Mutual Healing in Dialogue

Teresa Pitt Green, Founder

My experience of the partnership between Church and survivors has been forged in the diocese of Arlington, Virginia, where annually there are multiple Healing Masses, survivor prayer services, discussion groups and other opportunities like spiritual guidance. Most importantly, there are priests, sisters, deacons and a bishop who have been caring to us all.

Moreover, I have been blessed – and transformed – by invitations to co-lead retreats with a wonderful priest, Rev. Lewis S. Fiorelli, OSFS. Similarly, I have been invited to speak to many different audiences, including at the USCCB, and to co-lead workshops with Fr. Fiorelli training priests and sisters in ways to speak with survivors of abuse by clergy and any other authority figure. Indeed, we have collaborated on a workbook drawn from our work together and often used both in spiritual counseling sessions and individually by survivors, family members, priests and sisters alike.

The potential for unexpected healing in this dialogue takes many forms. For example, when I speak to seminarians and priests, they arrive open, heart-broken, wondering how to relate. Sometimes, many often, they arrive with some kernel of doubt if they have anything to offer a survivor of clergy abuse. Yet, after we speak, they leave energized and sometimes released of the guilt they carry for sins which we all know they did not commit. Why? Because I, who carry different wounds from the same sin of others, am uniquely qualified to tell them what all priests need to hear. That is, no one knows better the power of a true priest like we who know first-hand what the opposite of a true priest is.

Further, in seeking the opposite of what which survivors have suffered, we know the antidote that a healthful relationship with a priest can be, especially one who is educated on caring for survivors.That is why one of my personal goals is to help priests gain confidence carrying on the dialogue with survivors, because this exchange helps more than just survivors heal. In this work, I have become convinced that nowhere is potential for a healing partnership more overlooked than that between the devoted priest and the wounded survivor.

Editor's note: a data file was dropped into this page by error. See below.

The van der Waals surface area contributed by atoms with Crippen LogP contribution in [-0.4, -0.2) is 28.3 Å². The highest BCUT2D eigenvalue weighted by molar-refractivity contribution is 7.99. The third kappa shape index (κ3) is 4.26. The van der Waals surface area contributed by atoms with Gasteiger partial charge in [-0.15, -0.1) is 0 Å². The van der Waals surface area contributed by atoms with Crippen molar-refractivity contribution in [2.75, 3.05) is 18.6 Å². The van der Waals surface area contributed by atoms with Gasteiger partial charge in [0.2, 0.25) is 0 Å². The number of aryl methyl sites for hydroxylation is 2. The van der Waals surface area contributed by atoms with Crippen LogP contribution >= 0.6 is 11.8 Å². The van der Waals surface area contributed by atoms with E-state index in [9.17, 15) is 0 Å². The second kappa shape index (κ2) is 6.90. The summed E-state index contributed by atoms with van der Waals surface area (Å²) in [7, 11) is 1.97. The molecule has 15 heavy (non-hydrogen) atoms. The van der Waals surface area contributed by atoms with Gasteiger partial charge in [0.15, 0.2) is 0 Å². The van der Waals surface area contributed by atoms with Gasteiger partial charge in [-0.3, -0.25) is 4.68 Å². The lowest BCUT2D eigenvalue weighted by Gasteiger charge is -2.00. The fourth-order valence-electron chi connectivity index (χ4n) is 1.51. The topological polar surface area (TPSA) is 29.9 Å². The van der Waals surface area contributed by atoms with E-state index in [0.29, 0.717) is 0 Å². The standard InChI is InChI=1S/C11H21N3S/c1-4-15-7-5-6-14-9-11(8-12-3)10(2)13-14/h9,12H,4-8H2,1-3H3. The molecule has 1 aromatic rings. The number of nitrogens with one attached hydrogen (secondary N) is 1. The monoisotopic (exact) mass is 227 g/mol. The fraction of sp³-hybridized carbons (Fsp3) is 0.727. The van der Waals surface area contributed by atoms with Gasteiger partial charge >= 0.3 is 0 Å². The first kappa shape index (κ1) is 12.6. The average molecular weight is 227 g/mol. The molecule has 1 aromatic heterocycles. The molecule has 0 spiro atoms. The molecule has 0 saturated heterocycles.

Along with the other founders of The Healing Voices Magazine, I am committed to fostering such a mutually affirming dialogue in which there are opportunities to mend torn connections related to abuse in the Church. So, Msgr. Stephen J. Rossetti’s article about a New Alliance speaks clearly to why we exist. It casts a bright light on something few realize about the potential of Catholic survivors of clergy abuse to be partners in healing and reconciliation.

I close now, to permit this Spirit-filled call for a New Alliance to speak clearly to all. In closing, I issue an open invitation. If you or your diocese needs help beginning or deepening its dialogue with survivors for the sake of something like the New Alliance described here, contact us. We will find a way to help you.


To read the article which this one introduces, click here.

To read the Special Issue of The Healing Voices Magazine in which this articles appears, click here.

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